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Ronnie Romero: Raised On Radio (Covers)
Ronnie Romero - Raised On Radio Album Art

Ronnie Romero: Raised On Radio

Melodic Heavy Rock (Covers)
4.0/5.0

So, here we have another "covers" album. Taking a cue from a Journey album, modern heavy rock and metal vocalist Ronnie Romero (Lords Of Black, The Ferrymen, et al) gives us his Raised On Radio. The album explores significant songs from his youth that have inspired him and influenced his vocal style.

Ronnie Romero Click For Larger Image

Ronnie Romero

Some initial observations to begin. First, Romero's song selection is rather eclectic, even bordering on obscure and lesser known songs with some occuring before he was even born (or very, very young). The latter would include choices from Grand Funk Railroad, Elf, and Uriah Heep. Romero also intentionally revisits songs likely least known; maybe not B-sides but perhaps in the category. Like Bad Company's Smoke Without A Fire or Survivor's Backstreet Love Affair.

Second, then there's the more familiar songs: Kansas' Play The Game Tonight, All Along The Watchtower, and Zep's Since I've Been Loving You. Somewhere in between the odd and obscure is something like Freddie Mercury's I Was Born To Love You off his only solo album, Mr. Bad Guy (which, in the press release is wrongly credited to Queen). Third, while the songs follow the melody and general arrangements, they get a more heavy rock treatment much like something Jorn Lande would do. This is notable with the aforementioned Kansas song, but also Gypsy by Uriah Heep, or I Was Born To Love You.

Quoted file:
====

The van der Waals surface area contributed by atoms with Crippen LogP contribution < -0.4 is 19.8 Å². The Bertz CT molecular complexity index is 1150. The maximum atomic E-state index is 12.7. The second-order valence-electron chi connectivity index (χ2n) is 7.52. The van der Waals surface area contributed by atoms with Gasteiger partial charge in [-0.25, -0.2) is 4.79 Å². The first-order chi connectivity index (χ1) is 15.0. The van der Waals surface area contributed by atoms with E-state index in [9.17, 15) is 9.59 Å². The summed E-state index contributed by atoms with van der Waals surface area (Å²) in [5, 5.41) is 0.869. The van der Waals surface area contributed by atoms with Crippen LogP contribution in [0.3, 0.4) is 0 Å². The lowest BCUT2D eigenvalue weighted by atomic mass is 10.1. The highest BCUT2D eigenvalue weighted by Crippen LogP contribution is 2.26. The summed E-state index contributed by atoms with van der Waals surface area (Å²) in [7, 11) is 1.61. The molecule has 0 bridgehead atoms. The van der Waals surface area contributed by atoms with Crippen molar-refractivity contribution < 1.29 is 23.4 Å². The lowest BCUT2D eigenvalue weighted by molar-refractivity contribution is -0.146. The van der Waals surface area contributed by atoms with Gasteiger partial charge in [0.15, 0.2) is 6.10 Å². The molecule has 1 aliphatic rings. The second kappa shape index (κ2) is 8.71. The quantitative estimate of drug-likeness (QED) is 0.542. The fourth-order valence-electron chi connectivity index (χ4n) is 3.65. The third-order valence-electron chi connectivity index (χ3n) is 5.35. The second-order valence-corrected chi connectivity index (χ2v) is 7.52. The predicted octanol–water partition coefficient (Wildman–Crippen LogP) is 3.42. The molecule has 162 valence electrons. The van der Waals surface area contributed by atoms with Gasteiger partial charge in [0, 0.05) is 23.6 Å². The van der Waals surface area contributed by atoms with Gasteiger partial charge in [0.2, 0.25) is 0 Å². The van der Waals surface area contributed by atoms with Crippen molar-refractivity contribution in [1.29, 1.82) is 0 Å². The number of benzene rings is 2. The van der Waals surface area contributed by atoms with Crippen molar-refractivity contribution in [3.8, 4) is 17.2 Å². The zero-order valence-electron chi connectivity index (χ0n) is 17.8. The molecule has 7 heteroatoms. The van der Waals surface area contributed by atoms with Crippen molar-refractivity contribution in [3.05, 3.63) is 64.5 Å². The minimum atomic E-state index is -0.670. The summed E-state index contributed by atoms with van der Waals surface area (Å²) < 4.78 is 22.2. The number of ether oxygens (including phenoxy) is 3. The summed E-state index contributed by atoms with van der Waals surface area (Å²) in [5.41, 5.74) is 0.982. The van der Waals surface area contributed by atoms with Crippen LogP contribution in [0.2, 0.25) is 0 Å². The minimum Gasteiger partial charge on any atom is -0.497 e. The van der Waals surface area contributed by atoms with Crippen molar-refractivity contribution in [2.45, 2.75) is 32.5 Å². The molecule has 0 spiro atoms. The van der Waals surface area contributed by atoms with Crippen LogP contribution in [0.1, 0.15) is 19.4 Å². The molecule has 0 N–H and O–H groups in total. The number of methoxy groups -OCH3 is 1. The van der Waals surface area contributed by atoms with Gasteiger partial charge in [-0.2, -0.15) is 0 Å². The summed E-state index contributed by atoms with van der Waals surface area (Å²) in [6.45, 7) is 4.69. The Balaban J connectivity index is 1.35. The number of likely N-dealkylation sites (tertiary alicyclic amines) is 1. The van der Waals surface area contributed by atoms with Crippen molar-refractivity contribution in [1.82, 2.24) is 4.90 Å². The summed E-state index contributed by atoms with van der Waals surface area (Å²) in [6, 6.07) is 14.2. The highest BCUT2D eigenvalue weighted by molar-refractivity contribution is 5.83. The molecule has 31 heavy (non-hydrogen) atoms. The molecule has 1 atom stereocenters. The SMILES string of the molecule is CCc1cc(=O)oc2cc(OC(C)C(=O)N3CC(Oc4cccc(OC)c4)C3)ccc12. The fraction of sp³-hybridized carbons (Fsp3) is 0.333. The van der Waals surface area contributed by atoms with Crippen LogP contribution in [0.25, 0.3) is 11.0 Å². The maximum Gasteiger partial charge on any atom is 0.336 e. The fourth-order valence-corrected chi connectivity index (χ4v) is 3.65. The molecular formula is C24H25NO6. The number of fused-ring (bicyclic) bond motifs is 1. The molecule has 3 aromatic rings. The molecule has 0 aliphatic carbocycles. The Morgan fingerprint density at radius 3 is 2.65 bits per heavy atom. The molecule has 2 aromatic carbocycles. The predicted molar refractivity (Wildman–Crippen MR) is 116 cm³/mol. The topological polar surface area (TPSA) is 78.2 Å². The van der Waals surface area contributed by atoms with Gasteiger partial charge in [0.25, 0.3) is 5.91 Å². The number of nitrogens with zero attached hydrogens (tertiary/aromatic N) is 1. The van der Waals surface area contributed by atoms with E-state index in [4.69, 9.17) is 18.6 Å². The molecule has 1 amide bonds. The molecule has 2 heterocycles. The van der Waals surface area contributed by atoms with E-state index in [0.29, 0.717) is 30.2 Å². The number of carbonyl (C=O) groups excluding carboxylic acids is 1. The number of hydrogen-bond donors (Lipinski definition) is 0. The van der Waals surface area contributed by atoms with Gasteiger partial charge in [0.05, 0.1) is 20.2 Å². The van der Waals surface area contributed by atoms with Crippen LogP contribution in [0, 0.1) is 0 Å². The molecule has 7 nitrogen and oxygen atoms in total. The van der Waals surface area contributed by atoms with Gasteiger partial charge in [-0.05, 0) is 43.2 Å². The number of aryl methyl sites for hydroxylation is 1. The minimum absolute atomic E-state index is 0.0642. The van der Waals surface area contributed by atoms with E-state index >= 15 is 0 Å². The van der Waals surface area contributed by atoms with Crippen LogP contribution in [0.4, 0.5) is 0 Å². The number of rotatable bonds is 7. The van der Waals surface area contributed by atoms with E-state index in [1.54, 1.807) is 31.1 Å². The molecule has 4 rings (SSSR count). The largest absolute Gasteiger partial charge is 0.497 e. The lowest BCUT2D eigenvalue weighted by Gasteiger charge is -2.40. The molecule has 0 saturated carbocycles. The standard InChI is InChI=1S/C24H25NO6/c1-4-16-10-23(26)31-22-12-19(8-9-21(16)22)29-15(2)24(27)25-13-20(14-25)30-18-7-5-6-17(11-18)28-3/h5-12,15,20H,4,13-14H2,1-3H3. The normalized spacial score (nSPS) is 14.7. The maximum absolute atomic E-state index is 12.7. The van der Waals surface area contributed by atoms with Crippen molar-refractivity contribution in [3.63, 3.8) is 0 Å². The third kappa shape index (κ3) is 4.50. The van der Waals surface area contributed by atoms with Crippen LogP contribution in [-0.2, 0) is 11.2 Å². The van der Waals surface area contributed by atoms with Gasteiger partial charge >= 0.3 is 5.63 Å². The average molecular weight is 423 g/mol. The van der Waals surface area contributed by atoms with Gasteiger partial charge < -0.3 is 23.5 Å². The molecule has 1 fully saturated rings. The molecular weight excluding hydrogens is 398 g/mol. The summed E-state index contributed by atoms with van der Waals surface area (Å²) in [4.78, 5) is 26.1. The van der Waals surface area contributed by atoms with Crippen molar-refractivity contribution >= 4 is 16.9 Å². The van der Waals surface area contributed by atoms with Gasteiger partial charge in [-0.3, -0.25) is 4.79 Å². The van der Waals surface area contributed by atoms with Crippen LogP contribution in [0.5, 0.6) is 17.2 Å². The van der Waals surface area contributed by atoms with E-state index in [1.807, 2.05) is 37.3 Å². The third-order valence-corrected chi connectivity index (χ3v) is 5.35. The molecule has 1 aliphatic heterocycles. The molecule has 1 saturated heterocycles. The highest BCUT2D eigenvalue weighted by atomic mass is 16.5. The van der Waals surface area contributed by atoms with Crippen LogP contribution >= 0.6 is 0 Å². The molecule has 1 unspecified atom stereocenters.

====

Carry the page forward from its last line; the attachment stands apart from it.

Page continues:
Of the many songs, my favorites were the more familiar ones, especially Since I've Been Loving You (very heavy, very bluesy), Play The Game Tonight, and All Along The Watchtower. But how many times that last song has been covered by somebody is too numerous to count. Romero makes it hard and heavy. Perhaps the greatest surprise was the cover of Elf's Carolina County Ball. Of course Elf features a very young Ronnie James Dio and the song is, essentially, a bluesy southern rock tune which Romero makes heavy, but also more vibrant, without losing the original's musical motif. Maybe Ronnie should supplement his income with a side hustle as a blues vocalist. That would be interesting.

In the end, any musician's "covers" album is always a personal thing even while gifted to listeners for public consumption. Yet, even with his unusual song choices, Ronnie Romero fans should probably enjoy it, perhaps even finding some new musical inspiration of their own. Recommended if you're a die hard cover album fan, also.




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The Take Away

In the end, any musician's "covers" album is always a personal thing even while gifted to listeners for public consumption. Yet, even with his unusual song choices, Ronnie Romero fans should probably enjoy it, perhaps even finding soon new musical inspiration of their own.

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